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Kayaking is one of the most fun and exciting sports in the world, and it’s a popular choice of activity even among people who don’t kayak a lot.
Whether you’re an avid kayaker or not, there is a lot of equipment to account for when kayaking, a lot of which is essential to your safety and comfort while kayaking.
As an extreme sport kayaking can put you in difficult situations and even calm water can often hide considerable dangers, and even then, there are a lot of things that can spoil your trip, especially if you’re poorly equipped for the excursion.
The key to getting the most out of your kayaking experience is preparation, as this will allow you to deal with any unexpected or unforeseen circumstances that crop up and threaten to derail your trip or spoil your fun.
In this guide we’re going to look at everything you need to bring kayaking, whether you’re an experienced kayaker or not, to ensure you have the best time possible and get the best experience that kayaking can offer.
Table of Contents
The first and most important thing you’re obviously going to need when kayaking is… a kayak!
There are a lot of different styles of kayak available from small maneuverable options to faster more stable options, and all of them come in various sizes and configurations to suit almost any body of water or need.
If you’re an avid kayaking enthusiast who goes kayaking regularly, purchasing your own kayak can save you a lot of money and give you maximum control over your configuration.
However, for more casual kayakers, a rented kayak is a great way to get into the sport without spending a lot of money upfront.
Most kayaking centers offer package deals as well as various rates for longer overnight trips, so there are plenty of options available to you whether you’re a beginner or more experienced.
The next most essential thing that all kayakers should use regardless of experience is a flotation device or life vest.
Anything can happen when kayaking, as it’s an extreme sport.
If you should hurt yourself or fall out of the kayak, and aren’t able to swim for whatever reason, the flotation device will save your life and allow others near you to attempt to assist you.
No one should ever think of kayaking without a flotation device, and if anyone does so they are putting themselves, as well as their fellow kayakers at serious risk of injury or even death.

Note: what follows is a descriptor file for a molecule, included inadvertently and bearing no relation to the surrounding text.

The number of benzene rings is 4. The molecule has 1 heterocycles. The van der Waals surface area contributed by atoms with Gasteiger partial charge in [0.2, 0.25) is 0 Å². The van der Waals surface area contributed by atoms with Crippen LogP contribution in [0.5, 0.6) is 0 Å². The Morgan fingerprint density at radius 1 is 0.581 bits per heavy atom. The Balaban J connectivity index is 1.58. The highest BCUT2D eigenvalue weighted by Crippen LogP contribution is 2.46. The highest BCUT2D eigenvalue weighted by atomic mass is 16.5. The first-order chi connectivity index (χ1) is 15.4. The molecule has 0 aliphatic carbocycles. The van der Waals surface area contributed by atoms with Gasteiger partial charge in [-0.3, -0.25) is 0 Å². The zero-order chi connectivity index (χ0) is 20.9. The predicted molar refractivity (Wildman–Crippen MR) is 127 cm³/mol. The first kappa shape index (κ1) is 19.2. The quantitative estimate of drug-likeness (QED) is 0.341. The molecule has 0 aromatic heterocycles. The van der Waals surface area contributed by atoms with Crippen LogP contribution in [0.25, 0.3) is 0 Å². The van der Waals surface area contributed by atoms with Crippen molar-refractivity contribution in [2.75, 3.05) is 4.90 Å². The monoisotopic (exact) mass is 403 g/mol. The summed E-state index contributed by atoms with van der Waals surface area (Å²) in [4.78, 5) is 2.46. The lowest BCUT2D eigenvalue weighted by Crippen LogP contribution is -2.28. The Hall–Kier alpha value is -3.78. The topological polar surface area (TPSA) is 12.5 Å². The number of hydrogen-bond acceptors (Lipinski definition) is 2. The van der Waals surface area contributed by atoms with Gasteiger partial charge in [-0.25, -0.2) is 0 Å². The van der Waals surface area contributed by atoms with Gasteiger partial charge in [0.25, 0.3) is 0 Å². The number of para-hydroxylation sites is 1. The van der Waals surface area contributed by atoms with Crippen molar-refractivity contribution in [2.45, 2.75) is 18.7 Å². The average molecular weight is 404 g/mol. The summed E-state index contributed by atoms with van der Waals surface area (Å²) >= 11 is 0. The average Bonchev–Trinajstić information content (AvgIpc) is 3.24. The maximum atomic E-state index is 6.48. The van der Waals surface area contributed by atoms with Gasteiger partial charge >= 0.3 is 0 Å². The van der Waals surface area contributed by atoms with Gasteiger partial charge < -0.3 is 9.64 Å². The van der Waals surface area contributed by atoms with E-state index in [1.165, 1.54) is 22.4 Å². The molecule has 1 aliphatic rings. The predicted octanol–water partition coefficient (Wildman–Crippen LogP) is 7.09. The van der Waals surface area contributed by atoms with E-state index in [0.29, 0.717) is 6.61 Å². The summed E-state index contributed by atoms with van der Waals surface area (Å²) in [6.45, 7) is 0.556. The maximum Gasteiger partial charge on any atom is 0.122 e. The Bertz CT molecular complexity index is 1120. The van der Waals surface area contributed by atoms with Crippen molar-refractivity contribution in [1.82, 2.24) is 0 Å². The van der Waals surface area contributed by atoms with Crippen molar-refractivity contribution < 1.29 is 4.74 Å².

While a wetsuit may not always be necessary on very warm and calm water, it can make a huge difference and is also a great way to keep you warm should you enter the water.
Wetsuits can often be rented as a beginner, however many avid kayakers will own their own wetsuits which are the perfect fit and that have excellent features to support proper comfort and form while kayaking.
No kayaker can go anywhere without a paddle so ensure you either bring one or rent one, and potentially consider bringing a spare also, particularly over longer distances or multi-day trips where losing a paddle can be disastrous.
Kayaking is immensely challenging and puts a lot of strain on the body. While it may seem like there’s water all around you, bringing enough fresh drinking water to keep you hydrated for the duration of your trip is critical to staving off the debilitating effects of dehydration which can totally ruin your trip and be potentially life threatening.
Bringing plenty of food is also important, as kayaking burns a lot of calories and is incredibly physically demanding.
Bringing a lot of food that is high in carbs can help keep your energy up while kayaking, but for longer trips, a more well-rounded food supply is required to keep your strength up over multiple days of intense kayaking.
A Map Or Route Plan
Always make sure to carry a plan of your route and that everyone has a copy of it to help prevent anyone from getting confused or lost. It’s also a good idea to leave this plan with someone at home so that if you should get lost rescuers will know where to look for you.
This is particularly important on longer trips, but for shorter trips, you can usually get away without these as long as you have a guide or someone who knows the area well.
It’s very easy to get sunburnt on the water, as the water refracts and reflects sunlight back up at you from all directions, making you very prone to getting sunburnt while kayaking.
This can make your experience hugely uncomfortable, so it’s very important to bring sunscreen and stay on top of using it to prevent sunburn totally ruining your trip.
Another crucial piece of kit for kayaking is a good helmet, which will help keep you safe should your kayak tip over, or overhanging branches threaten to hit you in the head from above.
You can easily rent a helmet along with your other equipment, however if you’re an avid kayaker you may be better off finding your own helmet that fits better and is a little lighter, as well as more comfortable.
Sandals Or Wet Shoes
Last but not least, good footwear is key for kayaking. Avoid flip flops where possible, and if possible use sandals that strap to your feet, or in cold weather kayaking wet shoes to help keep your feet warmer and protected.
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